Puerto Rico is a small island located in the northeast Caribbean sea about 1,000 miles south of Miami, Florida. Colonized by the Spanish, its name means “Rich Port,” most likely due to the abundance of natural resources found there. The interesting thing about Puerto Rico is that it is not a country, but is actually an unincorporated territory of the United States. Puerto Ricans are born as American citizens, with almost all the rights that all Americans have.
In 1493, Christopher Columbus landed in Puerto Rico, which was originally inhabited by the Taíno people. The island then spent the next 400 years under Spanish control. In 1898, after the Spanish-American War, Puerto Rico was acquired by the United States as part of the Treaty of Paris. The history of Puerto Rico has shaped the culture to what it is today. It is easy to see how the history has influenced the music, dance, architecture, and cuisine of Puerto Rico, but perhaps the two most important aspects of their culture are from the Spanish.
Firstly, the language. Although Puerto Rico recognizes two main languages, English and Spanish, Spanish is spoken almost exclusively in the home and less than 20% speak English as a second language. Puerto Ricans, greatly influenced by their history have developed a distinct way of speaking Spanish. They have integrated thousands of Taíno words, pronunciation habits from African dialects, and English words or phrases (known as “Spanglish”) into the language.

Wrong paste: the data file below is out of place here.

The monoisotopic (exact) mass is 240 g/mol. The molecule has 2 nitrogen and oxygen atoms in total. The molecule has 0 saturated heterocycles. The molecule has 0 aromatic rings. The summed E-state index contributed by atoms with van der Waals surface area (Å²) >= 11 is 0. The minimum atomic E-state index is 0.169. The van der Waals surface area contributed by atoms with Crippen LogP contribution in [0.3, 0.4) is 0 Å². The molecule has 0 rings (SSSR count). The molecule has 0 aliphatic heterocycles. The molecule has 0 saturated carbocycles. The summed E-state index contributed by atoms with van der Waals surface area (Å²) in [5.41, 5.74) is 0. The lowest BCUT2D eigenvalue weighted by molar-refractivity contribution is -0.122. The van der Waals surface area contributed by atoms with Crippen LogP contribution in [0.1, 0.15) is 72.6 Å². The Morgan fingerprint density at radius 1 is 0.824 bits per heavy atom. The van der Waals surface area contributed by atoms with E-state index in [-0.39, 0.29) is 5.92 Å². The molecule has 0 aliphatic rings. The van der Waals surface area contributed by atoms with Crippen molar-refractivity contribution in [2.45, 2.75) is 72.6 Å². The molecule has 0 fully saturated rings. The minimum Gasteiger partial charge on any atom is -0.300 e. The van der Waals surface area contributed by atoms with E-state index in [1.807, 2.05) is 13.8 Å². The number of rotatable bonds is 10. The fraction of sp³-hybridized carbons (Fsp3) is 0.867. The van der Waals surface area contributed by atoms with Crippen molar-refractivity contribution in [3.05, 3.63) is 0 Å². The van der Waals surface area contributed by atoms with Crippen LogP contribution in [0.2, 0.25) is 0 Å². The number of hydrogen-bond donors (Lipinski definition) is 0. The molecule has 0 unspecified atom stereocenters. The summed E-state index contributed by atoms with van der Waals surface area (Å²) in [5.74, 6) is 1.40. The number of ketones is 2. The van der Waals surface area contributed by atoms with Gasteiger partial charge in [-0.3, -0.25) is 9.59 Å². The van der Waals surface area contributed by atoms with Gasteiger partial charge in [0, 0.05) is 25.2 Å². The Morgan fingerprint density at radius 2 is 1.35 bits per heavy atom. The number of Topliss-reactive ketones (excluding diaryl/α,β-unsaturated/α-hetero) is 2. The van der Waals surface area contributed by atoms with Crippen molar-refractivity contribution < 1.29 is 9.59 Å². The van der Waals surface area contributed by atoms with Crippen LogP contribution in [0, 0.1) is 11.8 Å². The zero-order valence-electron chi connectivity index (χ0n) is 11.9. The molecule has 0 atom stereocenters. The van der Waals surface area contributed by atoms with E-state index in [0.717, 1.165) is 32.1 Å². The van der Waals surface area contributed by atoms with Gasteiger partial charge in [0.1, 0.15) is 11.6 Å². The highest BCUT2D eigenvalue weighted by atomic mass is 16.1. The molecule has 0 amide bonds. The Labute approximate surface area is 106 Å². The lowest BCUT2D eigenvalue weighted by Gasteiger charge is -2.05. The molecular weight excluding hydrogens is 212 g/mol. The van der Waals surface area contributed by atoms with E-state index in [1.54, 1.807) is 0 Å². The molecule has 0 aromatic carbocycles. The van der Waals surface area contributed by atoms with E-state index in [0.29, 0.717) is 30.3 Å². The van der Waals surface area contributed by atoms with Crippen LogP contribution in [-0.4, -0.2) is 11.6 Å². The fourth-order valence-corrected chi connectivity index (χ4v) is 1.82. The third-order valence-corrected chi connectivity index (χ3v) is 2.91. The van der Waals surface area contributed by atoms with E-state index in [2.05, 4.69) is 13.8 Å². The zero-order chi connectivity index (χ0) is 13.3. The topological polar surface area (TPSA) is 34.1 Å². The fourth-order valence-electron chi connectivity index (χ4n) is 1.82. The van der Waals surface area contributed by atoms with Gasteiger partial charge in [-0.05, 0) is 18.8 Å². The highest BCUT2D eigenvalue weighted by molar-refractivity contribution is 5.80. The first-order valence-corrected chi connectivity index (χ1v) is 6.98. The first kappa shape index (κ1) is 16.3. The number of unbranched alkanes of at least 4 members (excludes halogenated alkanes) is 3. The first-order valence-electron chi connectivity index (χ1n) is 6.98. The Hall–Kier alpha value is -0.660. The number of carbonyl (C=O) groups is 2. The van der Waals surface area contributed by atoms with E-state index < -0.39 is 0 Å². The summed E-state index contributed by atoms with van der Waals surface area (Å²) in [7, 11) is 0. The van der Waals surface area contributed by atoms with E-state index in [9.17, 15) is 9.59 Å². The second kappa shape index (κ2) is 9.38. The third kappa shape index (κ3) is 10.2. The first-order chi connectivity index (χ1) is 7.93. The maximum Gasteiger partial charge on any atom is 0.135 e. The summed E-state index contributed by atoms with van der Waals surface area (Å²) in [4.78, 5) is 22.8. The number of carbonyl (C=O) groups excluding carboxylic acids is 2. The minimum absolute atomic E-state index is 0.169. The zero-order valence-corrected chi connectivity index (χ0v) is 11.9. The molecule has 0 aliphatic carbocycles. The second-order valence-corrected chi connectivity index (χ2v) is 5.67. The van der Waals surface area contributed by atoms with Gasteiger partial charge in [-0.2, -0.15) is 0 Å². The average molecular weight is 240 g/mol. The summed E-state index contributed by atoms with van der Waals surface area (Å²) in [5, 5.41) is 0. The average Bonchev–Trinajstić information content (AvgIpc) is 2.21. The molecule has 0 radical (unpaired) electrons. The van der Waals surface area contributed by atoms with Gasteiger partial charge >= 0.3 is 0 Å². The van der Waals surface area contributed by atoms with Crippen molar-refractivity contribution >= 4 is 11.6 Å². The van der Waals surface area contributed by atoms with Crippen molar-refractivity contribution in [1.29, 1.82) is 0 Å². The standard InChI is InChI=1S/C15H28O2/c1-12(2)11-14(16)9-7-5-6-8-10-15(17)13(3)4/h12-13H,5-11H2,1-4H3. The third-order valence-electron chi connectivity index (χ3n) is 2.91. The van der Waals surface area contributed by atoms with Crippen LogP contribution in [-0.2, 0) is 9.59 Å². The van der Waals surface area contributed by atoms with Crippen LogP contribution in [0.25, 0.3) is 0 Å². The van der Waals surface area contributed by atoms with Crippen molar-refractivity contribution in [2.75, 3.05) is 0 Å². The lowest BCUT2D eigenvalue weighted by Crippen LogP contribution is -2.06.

Secondly, for many Puerto Ricans, “to be Puerto Rican is to be Catholic.” 56% of the population still claim to be Catholic. The Catholic Church, brought to the island soon after Columbus arrived, has been the predominant religion for most of the last 500 years. Under Spanish rule it was illegal to be Protestant or to preach against the beliefs of the Catholic Church. Because of this, there was very little Christian influence outside of the Catholic Church until 1874 when the Anglican Church was established . Today, non-Catholic Christians make up 33% of the population ,with 78% claiming Pentecostal church attendance.
In 1901, Evangelicals made up less than .1% of the population but have steadily grown over the last 100 years to over 25%. In recent years, however, the growth of church attendance has plateaued. There are very few churches being planted in recent years, and the existing churches are not evangelizing like they did before. Also, current churches are not contributing towards helping social issues such as poverty and poor healthcare. And, like most countries in Latin America, irreligion is steadily growing, with 8% now claiming no religion.
With atheism and irreligion growing, and the need for help in social issues, there is a growing need for gospel-preaching churches on the Island of Puerto Rico. Would you pray for Puerto Rico? Pray that the Lord might raise up workers to work in the harvest of Puerto Rico.